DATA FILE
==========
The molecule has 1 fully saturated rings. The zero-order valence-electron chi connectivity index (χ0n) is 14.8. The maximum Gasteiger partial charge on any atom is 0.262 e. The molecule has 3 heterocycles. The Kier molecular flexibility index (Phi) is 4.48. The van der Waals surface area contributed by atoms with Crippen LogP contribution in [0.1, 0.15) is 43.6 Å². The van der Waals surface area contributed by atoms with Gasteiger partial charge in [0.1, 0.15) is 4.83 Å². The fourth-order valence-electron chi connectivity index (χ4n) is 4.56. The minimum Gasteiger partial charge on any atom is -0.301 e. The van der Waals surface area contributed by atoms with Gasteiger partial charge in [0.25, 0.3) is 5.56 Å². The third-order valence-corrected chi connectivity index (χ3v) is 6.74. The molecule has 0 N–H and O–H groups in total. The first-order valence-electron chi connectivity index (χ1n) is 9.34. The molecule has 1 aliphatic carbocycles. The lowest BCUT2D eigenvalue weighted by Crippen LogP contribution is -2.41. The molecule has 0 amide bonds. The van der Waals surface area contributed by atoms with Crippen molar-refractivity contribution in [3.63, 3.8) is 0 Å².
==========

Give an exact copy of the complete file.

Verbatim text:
The molecule has 1 fully saturated rings. The zero-order valence-electron chi connectivity index (χ0n) is 14.8. The maximum Gasteiger partial charge on any atom is 0.262 e. The molecule has 3 heterocycles. The Kier molecular flexibility index (Phi) is 4.48. The van der Waals surface area contributed by atoms with Crippen LogP contribution in [0.1, 0.15) is 43.6 Å². The van der Waals surface area contributed by atoms with Gasteiger partial charge in [0.1, 0.15) is 4.83 Å². The fourth-order valence-electron chi connectivity index (χ4n) is 4.56. The minimum Gasteiger partial charge on any atom is -0.301 e. The van der Waals surface area contributed by atoms with Gasteiger partial charge in [0.25, 0.3) is 5.56 Å². The third-order valence-corrected chi connectivity index (χ3v) is 6.74. The molecule has 0 N–H and O–H groups in total. The first-order valence-electron chi connectivity index (χ1n) is 9.34. The molecule has 1 aliphatic carbocycles. The lowest BCUT2D eigenvalue weighted by Crippen LogP contribution is -2.41. The molecule has 0 amide bonds. The van der Waals surface area contributed by atoms with Crippen molar-refractivity contribution in [3.63, 3.8) is 0 Å².